[scribus] Scribus on 'modern' machines
John at T4sLtd.co.uk
Sat May 3 19:35:55 CEST 2008
Craig Ringer wrote:
> If Scribus was able to use multiple threads, it could reserve one thread
> for the interactive user interface widgets. Theoretically things like
> complex text reflow, canvas redraws, image processing, etc could be done
> in other threads. In practice, though, synchronizing everything
> correctly can be so complex that you have to think carefully about
> whether it's worth doing. The easy synchronization methods leave you
> with multiple threads, but with only one thread actually doing useful
> work at any one time, so you're not gaining anything. If you don't use
> such strictly limited synchronization you open yourself to the risk of
> weird errors and deadlocks caused by an overlooked interaction between
Yes - I suppose I was thinking of things like image processing, where a
larch chunk of CPU use has relatively well defined interface to the
calling code, and there will probably be other things that usefully be
done while the processing is undertaken.
It would be nice to address the general tardiness of the user interface
though. Maybe QT4 will bring some benefits there ?
> I'm sure there are a few areas where Scribus _could_ benefit from
> muli-threaded parallelism, though.
> PDF export comes to mind. PDF has a nice structure where many PDF
> objects are largely independent, with only relatively few contact points
> between different structures. Scribus could almost certainly export
> multiple pages at the same time using different threads. It'd have to
> have a synchronized resource manager for xref updates and actual disk
> write-out, and would need to do some work to handle shared images,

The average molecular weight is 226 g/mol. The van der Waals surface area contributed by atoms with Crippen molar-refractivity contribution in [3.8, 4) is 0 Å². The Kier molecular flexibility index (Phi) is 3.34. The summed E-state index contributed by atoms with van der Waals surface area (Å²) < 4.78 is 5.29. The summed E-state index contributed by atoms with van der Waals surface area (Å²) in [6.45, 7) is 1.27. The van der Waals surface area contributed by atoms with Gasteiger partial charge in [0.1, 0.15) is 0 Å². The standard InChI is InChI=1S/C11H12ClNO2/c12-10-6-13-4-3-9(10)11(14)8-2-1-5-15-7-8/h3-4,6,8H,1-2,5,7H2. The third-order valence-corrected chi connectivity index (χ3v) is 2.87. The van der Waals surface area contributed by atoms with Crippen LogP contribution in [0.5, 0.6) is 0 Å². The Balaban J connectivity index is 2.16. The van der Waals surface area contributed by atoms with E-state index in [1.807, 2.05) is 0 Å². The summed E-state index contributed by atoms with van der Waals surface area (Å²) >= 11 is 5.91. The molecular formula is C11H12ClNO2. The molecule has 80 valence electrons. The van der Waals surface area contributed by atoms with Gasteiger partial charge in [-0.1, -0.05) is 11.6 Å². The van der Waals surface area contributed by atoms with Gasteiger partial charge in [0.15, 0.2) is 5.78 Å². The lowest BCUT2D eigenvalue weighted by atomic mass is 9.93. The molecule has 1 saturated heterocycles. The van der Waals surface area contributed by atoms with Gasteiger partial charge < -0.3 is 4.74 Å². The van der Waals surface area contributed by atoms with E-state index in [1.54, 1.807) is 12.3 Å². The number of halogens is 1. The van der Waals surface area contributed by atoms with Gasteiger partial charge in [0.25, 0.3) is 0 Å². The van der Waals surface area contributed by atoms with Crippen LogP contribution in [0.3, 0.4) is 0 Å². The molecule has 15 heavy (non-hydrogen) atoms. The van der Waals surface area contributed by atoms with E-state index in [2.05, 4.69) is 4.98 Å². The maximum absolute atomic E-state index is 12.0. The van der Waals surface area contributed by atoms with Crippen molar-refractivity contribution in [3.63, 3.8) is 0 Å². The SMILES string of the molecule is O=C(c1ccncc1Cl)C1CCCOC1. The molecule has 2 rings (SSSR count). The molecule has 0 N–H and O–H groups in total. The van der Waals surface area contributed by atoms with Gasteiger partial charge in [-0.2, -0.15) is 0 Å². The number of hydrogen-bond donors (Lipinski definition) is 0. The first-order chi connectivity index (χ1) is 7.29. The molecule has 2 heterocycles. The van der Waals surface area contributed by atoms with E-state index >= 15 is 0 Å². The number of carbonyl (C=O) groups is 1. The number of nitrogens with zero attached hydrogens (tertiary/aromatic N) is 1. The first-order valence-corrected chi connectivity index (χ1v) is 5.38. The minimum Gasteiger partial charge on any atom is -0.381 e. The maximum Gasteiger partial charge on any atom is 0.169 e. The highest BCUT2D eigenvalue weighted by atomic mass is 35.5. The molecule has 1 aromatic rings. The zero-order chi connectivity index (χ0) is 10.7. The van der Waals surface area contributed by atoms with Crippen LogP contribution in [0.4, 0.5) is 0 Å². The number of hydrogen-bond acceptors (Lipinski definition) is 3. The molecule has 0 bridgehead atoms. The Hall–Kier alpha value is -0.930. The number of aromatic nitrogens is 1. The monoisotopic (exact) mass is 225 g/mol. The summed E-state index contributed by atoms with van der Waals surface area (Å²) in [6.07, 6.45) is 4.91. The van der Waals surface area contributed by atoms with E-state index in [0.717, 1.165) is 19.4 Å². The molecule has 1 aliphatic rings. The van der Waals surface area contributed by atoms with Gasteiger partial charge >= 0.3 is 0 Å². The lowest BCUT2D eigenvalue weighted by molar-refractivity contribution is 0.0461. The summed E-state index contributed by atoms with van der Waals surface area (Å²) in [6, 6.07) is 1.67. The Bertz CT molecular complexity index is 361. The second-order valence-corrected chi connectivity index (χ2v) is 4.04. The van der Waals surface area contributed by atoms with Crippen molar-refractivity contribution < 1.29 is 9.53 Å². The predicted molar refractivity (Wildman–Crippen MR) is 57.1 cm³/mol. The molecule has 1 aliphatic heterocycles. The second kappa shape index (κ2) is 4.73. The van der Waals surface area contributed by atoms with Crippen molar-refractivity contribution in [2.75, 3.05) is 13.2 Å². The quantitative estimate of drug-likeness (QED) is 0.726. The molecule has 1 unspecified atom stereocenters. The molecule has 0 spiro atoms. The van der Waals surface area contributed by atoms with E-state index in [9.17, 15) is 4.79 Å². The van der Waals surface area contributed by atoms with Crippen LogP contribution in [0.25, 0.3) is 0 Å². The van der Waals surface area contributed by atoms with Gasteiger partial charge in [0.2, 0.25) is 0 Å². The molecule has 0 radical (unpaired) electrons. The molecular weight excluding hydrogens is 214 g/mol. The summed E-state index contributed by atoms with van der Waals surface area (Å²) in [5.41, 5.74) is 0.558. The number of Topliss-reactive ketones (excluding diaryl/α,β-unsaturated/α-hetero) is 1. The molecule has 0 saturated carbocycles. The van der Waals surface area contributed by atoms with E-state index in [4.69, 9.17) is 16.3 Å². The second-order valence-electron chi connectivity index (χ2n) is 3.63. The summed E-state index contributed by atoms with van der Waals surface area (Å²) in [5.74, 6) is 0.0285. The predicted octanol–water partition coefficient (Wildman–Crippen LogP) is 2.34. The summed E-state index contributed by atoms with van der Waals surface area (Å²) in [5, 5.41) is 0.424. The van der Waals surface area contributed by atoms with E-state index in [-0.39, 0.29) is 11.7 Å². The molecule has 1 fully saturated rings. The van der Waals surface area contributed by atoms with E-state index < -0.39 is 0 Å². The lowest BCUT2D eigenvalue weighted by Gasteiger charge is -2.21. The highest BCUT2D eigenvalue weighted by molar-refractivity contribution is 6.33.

> fonts, and other resources, but it should be possible. It could also use
> separate threads for the processing big fonts and images without holding
> up the rest of the page export.
> This would, however, require a total rewrite of PDF export, and possibly
> significant amounts of work elsewhere in the code. It'd be a huge job,
> and wouldn't be a huge win if all it did was parallel export. As it
> happens PDF export can be improved in other ways (processing images in
> small chunks without loading the whole thing into RAM, for example) but
> those improvements can be made without rewriting the whole thing.
> Mostly, though, there's not much Scribus could gain from multi-threading
> without a ground up rewrite. Even then, it'd be hugely complex to gain
> much except in a few big batch operations.
If there's one thing that bugs me about scribus, and it's bugged me
about Pagemaker and InDesign too, is that editing text in a text box is
so slow that sometimes it's hard to see what you've typed or selected.
I suspect that in some sense the developers see the 'righteous' answer
as to use the story editor, but then you can't see how the layout is
shaping up. Generally I have a preference for editing direct in the
text box - at least it's WYSIWYG. Personally I'd be happy to dispense
with the story editor editor altogether, though that may mean that I'm
missing some tricks.
> [BTW: I mention PDF export partly because I've been idly wondering about
> adding support for multithreaded PDF writing in PoDoFo if a C++0x
> compiler is available, so I've been thinking about how thread-friendly
> PDF is.]
>> Mind you - I can imagine that in a cross platform development
>> environment, keeping things single threaded is one thing less to have
>> go wrong.
> The cross-platform aspect doesn't seem to be too bad so long as you
> stick to doing all your user interface in a single thread, stick to one
> thread for disk I/O to/from a particular file, etc.
OK - Thanks for a very full answer !
John Beardmore, MSc EDM (Open), B.A. Chem (Oxon), CMIOSH, AIEMA, MEI
Managing Director, T4 Sustainability Limited. http://www.T4sLtd.co.uk/
Carbon Trust Consultant: Energy Audit, Carbon Footprint, Design Advice
Energy Efficiency Accreditation Scheme, (EEAS), Registered Assessor
Phone: 0845 4561332 Mobile: 07785 563116 Skype: t4sustainability
More information about the scribus